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Subject: Addressing Giovanni's concern


Below is the email you sent to the TC together with a snapshot of the graph you attached to your message.

On Fri, Oct 22, 2010 at 6:06 AM, Giovanni Bartolomeo <giovanni.bartolomeo@uniroma2.it> wrote:
As per my AP, here is attached a picture which illustrates my concern:

Giovanni suggested that Drummond's picture is in fact an overlap of multiple
graphs. This can be a problem from a semantic point-of-view because the
graph can be interpreted differently depending on the node you start from,
and on the arcs you consider in moving from one node to the other (i.e. the
"path" you follow might correspond to a semantically invalid statement).

i.e. that there may be interpretations of the graph introducing statements that were not present in the original document.

When read this, I recognized two problems:

1) The "colors" you are suggesting need to be in the graph are represented in the difference between solid arcs and dotted arcs in the proposed graph notation. See below for examples.

2) Secondly, the XDI statements you have written here do not follow the XDI addressing rules. In a nutshell, those rules are:

* SUBJECT ADDRESSING: The subject of the XDI statement (before the first slash) MUST be composed of the path of all XRI subsegments (solid arcs) that traverse the contexts (black dots) from the root context to the context that is the subject of the XDI statement.

* OBJECT ADDRESSING: Following any XDI subject, the predicate of the XDI statement (after the first slash and before the second slash) MUST be the XRI of the arc that identifies the object. In a graph diagram, this arc MUST be: a) SOLID if the arc identifies an XDI literal, or b) DOTTED if it identifies another XDI subject.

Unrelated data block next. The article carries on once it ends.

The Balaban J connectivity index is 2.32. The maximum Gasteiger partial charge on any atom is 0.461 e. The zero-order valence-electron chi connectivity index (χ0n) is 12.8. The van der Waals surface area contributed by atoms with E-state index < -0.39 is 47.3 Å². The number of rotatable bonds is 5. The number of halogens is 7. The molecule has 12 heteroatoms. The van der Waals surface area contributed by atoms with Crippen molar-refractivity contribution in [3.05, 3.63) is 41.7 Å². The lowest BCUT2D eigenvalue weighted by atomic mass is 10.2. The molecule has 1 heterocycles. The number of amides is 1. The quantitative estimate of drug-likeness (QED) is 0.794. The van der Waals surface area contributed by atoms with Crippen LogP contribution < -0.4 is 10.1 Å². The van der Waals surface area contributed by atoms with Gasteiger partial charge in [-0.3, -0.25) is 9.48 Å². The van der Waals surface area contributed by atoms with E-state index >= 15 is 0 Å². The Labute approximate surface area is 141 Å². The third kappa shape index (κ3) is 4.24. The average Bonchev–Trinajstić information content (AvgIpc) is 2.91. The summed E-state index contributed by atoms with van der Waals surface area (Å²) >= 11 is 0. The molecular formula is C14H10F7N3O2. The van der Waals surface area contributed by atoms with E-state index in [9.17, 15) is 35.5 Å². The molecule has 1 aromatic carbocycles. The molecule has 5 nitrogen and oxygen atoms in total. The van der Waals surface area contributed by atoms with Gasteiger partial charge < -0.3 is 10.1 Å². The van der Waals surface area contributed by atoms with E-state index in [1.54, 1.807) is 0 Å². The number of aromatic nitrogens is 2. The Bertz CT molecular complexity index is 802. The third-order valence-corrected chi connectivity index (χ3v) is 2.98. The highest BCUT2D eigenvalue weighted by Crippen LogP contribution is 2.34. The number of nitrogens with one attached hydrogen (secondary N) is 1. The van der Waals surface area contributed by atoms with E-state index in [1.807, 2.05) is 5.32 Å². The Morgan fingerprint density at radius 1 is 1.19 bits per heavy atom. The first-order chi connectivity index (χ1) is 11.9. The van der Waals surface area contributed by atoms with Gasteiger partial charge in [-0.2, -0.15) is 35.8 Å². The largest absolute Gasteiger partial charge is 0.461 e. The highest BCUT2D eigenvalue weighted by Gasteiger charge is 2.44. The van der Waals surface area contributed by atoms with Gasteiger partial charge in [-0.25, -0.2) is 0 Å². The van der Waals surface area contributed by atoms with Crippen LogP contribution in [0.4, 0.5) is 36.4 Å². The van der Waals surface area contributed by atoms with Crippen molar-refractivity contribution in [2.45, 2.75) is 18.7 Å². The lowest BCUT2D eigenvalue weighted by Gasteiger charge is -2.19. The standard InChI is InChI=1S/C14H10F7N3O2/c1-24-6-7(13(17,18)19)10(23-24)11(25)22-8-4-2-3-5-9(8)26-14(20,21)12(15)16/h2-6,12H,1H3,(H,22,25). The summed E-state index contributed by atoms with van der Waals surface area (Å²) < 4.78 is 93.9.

To illustrate this, here are two different XDI graphs and the statements in each graph:


Key points about these graphs and the XDI statements:

1) The graph on the left contains the statement that "Bob has a friend Alice", i.e. =bob (subject) has a +friend (predicate) =alice (object). Because +friend is a predicate here, it must follow the first slash, and because the object is another XDI subject (and not literal), the arc must be dotted. Note that =bob and =alice are the only two uniquely addressable XDI nodes involved in that statement. =bob can have zero-to-n +friend predicates, so =bob/+friend does not identify another exact node, only the set of all nodes that are objects of =bob/+friend.

2) The graph on the right contains the statement "Bob's friend Alice" as an XDI subject. In this statement, there is no predicate, i.e., nothing after the first slash. The XDI address is just =bob+friend=alice, i.e., =bob (path of first subsegment) +friend (path of second subsegment) =alice (path of third subsegment). All three are solid arcs because the object is another XDI subject.

3) Both graphs contain a statement similar to #2: that =alice+knows+charlie. Again that this is an XDI subject because the +knows subsegment identifies the context of all XDI subjects that Alice knows, and =charlie is a subject in that context. There is no predicate in the statement, and thus no slash.

4) The graph on the left provides a way to discover, from the =alice node, that =alice is also present in the graph in the context of =bob+friend. It's the statement =alice/$()/=bob+friend (literally, "=alice has a context of =bob+friend".

5) All XDI addresses in either of these graphs MUST start at the root node. You could "pull out" a subsection of one of these graphs starting at one of the other nodes into a new graph, but that would then be a new graph with a new root node.

In summary, as long as these rules are followed in XDI addressing and graphing, I don't see any issue with ambiguity or information loss.

Hope this helps,


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